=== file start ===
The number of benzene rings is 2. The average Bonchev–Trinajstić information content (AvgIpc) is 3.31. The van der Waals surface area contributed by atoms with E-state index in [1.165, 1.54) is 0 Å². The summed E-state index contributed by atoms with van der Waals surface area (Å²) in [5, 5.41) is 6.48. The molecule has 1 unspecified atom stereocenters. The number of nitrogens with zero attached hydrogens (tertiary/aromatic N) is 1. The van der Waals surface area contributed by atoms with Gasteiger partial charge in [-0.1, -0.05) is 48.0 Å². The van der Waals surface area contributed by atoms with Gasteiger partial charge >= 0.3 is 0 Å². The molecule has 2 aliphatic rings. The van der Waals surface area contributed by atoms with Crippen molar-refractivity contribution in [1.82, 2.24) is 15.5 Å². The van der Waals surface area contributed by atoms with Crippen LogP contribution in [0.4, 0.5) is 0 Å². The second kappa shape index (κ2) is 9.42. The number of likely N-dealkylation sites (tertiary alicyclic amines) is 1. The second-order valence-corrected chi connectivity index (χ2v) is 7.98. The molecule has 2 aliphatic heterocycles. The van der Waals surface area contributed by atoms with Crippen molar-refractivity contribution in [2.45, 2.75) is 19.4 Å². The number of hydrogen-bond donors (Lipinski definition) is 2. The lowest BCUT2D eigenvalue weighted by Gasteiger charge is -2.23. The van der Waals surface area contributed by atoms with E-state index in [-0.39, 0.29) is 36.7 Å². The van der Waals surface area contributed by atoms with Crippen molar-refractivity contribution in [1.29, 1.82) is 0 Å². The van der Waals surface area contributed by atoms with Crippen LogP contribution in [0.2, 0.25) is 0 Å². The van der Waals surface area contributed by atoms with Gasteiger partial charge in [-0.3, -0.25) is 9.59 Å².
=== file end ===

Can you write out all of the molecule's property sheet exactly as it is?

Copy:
The number of benzene rings is 2. The average Bonchev–Trinajstić information content (AvgIpc) is 3.31. The van der Waals surface area contributed by atoms with E-state index in [1.165, 1.54) is 0 Å². The summed E-state index contributed by atoms with van der Waals surface area (Å²) in [5, 5.41) is 6.48. The molecule has 1 unspecified atom stereocenters. The number of nitrogens with zero attached hydrogens (tertiary/aromatic N) is 1. The van der Waals surface area contributed by atoms with Gasteiger partial charge in [-0.1, -0.05) is 48.0 Å². The van der Waals surface area contributed by atoms with Gasteiger partial charge >= 0.3 is 0 Å². The molecule has 2 aliphatic rings. The van der Waals surface area contributed by atoms with Crippen molar-refractivity contribution in [1.82, 2.24) is 15.5 Å². The van der Waals surface area contributed by atoms with Crippen LogP contribution in [0.4, 0.5) is 0 Å². The second kappa shape index (κ2) is 9.42. The number of likely N-dealkylation sites (tertiary alicyclic amines) is 1. The second-order valence-corrected chi connectivity index (χ2v) is 7.98. The molecule has 2 aliphatic heterocycles. The van der Waals surface area contributed by atoms with Crippen molar-refractivity contribution in [2.45, 2.75) is 19.4 Å². The number of hydrogen-bond donors (Lipinski definition) is 2. The lowest BCUT2D eigenvalue weighted by Gasteiger charge is -2.23. The van der Waals surface area contributed by atoms with E-state index in [-0.39, 0.29) is 36.7 Å². The van der Waals surface area contributed by atoms with Crippen molar-refractivity contribution in [1.29, 1.82) is 0 Å². The van der Waals surface area contributed by atoms with Crippen LogP contribution in [0.2, 0.25) is 0 Å². The van der Waals surface area contributed by atoms with Gasteiger partial charge in [-0.3, -0.25) is 9.59 Å².